Snapped “Phish”ing line

Based on real-world occurrences and past analysis, this scenario presents a narrative with invented names, characters, and events.

Please note: The phishing kit used in this scenario was retrieved from a real-world phishing campaign. Hence, it is advised that interaction with the phishing artefacts be done only inside the attached VM, as it is an isolated environment.

An Ordinary Midsummer Day…

As an IT department personnel of SwiftSpend Financial, one of your responsibilities is to support your fellow employees with their technical concerns. While everything seemed ordinary and mundane, this gradually changed when several employees from various departments started reporting an unusual email they had received. Unfortunately, some had already submitted their credentials and could no longer log in.

You now proceeded to investigate what is going on by:

  1. Analysing the email samples provided by your colleagues.
  2. Analysing the phishing URL(s) by browsing it using Firefox.
  3. Retrieving the phishing kit used by the adversary.
  4. Using CTI-related tooling to gather more information about the adversary.
  5. Analysing the phishing kit to gather more information about the adversary.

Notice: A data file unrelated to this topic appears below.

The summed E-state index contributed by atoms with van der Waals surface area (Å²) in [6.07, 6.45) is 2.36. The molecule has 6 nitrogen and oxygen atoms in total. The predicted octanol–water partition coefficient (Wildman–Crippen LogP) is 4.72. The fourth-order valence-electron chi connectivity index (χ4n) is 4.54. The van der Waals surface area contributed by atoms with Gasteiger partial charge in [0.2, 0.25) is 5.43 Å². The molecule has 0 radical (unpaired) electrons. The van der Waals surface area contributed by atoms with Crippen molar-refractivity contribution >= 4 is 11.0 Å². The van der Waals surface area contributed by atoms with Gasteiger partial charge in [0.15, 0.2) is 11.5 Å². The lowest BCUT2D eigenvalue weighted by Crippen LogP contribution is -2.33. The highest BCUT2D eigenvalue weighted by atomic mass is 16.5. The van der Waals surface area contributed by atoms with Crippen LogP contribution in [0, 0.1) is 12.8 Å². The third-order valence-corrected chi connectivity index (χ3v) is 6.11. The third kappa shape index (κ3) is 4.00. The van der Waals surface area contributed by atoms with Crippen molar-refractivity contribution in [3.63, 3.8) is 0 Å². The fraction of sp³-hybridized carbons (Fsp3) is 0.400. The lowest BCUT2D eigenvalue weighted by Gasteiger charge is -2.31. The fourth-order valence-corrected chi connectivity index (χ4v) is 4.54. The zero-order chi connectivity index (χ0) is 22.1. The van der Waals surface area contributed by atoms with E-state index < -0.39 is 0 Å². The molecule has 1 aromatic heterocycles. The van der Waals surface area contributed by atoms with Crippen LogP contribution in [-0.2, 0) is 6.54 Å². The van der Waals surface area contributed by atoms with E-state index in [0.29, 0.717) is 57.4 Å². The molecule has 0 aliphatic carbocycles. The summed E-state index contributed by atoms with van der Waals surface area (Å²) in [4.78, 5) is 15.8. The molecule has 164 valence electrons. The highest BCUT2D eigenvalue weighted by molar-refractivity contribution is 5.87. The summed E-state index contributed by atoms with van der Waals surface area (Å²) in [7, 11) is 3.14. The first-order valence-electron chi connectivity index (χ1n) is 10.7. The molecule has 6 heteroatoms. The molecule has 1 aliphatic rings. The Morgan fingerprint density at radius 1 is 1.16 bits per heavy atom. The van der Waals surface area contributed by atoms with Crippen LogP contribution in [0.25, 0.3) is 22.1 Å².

First thing we are looking for in this scenario is the individual who received an email attachment containing a PDF. Combing through our options, we come across the email below with a PDF

This also shows us the email address of the sender —

We now want the redirection URL to the phishing page for Zoe Duncan

The email to Zoe has an html attachment. Using a terminal and cat we are able to grab the redirect URL

We will want to take this address and defang it as well (using cyberchef)


We now want the URL of the zip archive of the phishing kit. To retrieve this, we are going to navigate around the phishing site (in a safe environment) and see what we can locate.

in the /data path, we find the index with a .zip file

Our path (defanged) for this is hxxp[://]kennaroads[.]buzz/data/Update365[.]zip

Next up, grabbing the Sha256 hash of the phising kit.


This hash will allow us to investigate the file outside of the sandbox environment.

The hash lit up virus total like a Christmas tree.

VT is showing that the phishing kit was first submitted 2020-04-08 21:55:50 UTC

The domain used to host the phishing kit was kennaroads[.]buzz is showing that as registered on 6-25-2020
The next item we want to locate is the user who submitted their password twice.
In the indexed files, there is a log.txt file. This file shows us the logs of who submitted their information
Looking for duplicates, we come across
We next want the email used by the adversary to collect compromised credentials. We are going to locate this by examining the phishing kit
Using grep -r @ in the folder, we come across a few email addresses. It appears that this person is utilizing both as well as
The last thing we need to locate is a hidden flag that should be somewhere within this phishing kit.
Digging around in and using gobuster, we are able to locate the following path that has a “flag”
This appears to be encoded with base 64. When decoding, we get the following
Looking closely at this, it appears to be our flag but reversed. Using Cyberchef we reverse and boom! We have our flag!